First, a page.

Do you have an exercise buddy?








Self-awareness is such a rare commodity.

I like to think that I am just a little out of shape. This morning, I decided to take a spin on my bike and soon learned how badly I have been fooling myself.

Mind you, I have the old-fashioned kind of bike. No gears or hand brakes for me. Still, I live in Florida, so my route is flat. Piece of cake, right?

First I had to pump up the tires since it has been so long since I rode it. Then I set out wobbling down the block, pedaling slowly.

I lasted about ten minutes before I had to head for home. My legs were all but shaking. Yikes!

Now, according to Web MD, short bouts of exercise, like. for example, ten minutes here and there, are effective. Let’s hope so.



The Productivity Book virtual tour


The Productivity Book

by Michael Brecht

GENRE: Non-fiction/time management

About the book:

Ever wondered what the secret is to productivity? Here’s a hint: there isn’t just one. Introducing the Doodle Productivity Book! Containing in-depth interviews with 30 of the world’s top productivity & time management experts, this book lifts the lid on the industry’s best kept tips and tricks. The result? An engaging and practical guide that will help you find your natural pace, so you can work smarter—not harder.



 Michael Brecht will be awarding 5 Doodle Premium Accounts for Free to randomly drawn winners via rafflecopter during the tour.




Since the questions we asked opened a window into a day in the life of a productivity expert, we wanted our final conclusion to reflect this. So, here’s our summary of what a productive day should look like.

The perfect day starts the night before. Outline your goals. Whether this is a simple to-do list or time blocking, make sure tomorrow’s objectives are clear. Then sleep on it.

Everyone needs a different amount of sleep. Know what works for you and structure your schedule around that. Nearly all of our experts cited adequate rest as essential to maintaining productivity.

Wake up bright and early. Leave enough time to spend at least an hour and a half preparing for the day. Whether it’s reading, yoga, Pilates, running or simply thinking. Follow this with a healthy breakfast and you’re good to go.

Get to work. Now that you’ve prepared mentally, it’s time to take on the day. This period is when you’re at your most productive, so use it wisely. Let the calls go to voicemail, put your cellphone on silent and don’t answer emails. Emails are rarely worth your most energized and motivated moments. Unless it’s a creative meeting, don’t take it.

If you need time constraints, use a timer! Or the Pomodoro Technique.

Once you’re into the afternoon, time block to focus on admin and less important tasks like responding to emails and taking meetings. This will stop you from getting distracted and help you to focus on one thing at a time.

Because your brain is slower, this is the best part of the day to incorporate technology. So, start up your favorite tried and tested apps and use them to help you take notes, see your reminders, book appointments and whatever else is important. And remember, saying “no” can be more productive than “yes”.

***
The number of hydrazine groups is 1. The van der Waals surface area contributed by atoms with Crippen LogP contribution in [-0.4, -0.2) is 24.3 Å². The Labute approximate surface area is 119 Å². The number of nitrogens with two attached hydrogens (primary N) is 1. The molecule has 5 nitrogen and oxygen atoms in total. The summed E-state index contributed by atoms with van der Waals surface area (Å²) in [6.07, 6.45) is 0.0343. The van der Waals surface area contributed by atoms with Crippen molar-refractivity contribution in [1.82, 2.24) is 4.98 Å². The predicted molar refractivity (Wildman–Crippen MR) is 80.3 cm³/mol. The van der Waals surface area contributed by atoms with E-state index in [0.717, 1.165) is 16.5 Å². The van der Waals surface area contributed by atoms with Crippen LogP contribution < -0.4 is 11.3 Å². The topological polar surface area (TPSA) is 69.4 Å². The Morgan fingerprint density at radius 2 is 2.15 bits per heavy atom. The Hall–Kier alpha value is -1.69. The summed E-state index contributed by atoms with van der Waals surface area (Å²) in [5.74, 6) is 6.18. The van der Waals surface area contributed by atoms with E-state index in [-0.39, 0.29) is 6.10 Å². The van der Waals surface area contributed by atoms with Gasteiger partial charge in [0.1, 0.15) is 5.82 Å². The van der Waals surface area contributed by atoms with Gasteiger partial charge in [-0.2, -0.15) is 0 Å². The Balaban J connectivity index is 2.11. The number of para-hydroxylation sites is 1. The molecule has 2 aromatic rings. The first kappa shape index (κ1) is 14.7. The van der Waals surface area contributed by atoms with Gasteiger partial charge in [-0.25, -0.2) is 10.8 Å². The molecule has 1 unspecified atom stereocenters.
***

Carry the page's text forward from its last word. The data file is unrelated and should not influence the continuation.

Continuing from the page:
By this point, you should have had a highly productive day. So, use the evening to relax with friends or family. But remember: A little planning the night before can go a long way toward having a successful, fulfilling tomorrow.



AUTHOR Bio and Links:

I am a serial entrepreneur, have more than twenty years of experience in IT and Digital Media and have held several international leadership positions in Europe and AustralAsia.

Since the beginning of 2014 I am CEO of Doodle – the world’s favourite online scheduling tool. Together with my fantastic team we have integrated Doodle into the Digital Portfolio of Tamedia AG, Switzerland’s largest media company. Our focus is to grow the business into a global application while strengthening its product offerings and continuing its successful monetisation. Doodle AG is a highly profitable business with offices in Zurich and Berlin.

My experience ranges from founding a start-up to various exits to multi-national corporates and subsequent integration. I enjoy topics of digital transformation and the leadership of highly innovative teams with a particular focus on growing a business internationally.

Now that digitalisation is increasingly becoming a topic for all businesses from start-up to large corporate, I have decided to start my own blog. Here you’ll find information on productivity topics, quotes about personal and professional efficiency, my reviews of awesome apps I use myself and I am trying to present a few stories that aren’t meant to be too serious too.

In my private life I am married and our home comprises of four children and our dog (an Australian Labradoodle). We are currently living in five different countries and I myself carry a German and an Australian passport. I enjoy sports, in particular football, swimming, tennis and all kinds of outdoor activities and I am passionate about the discovery of great wines.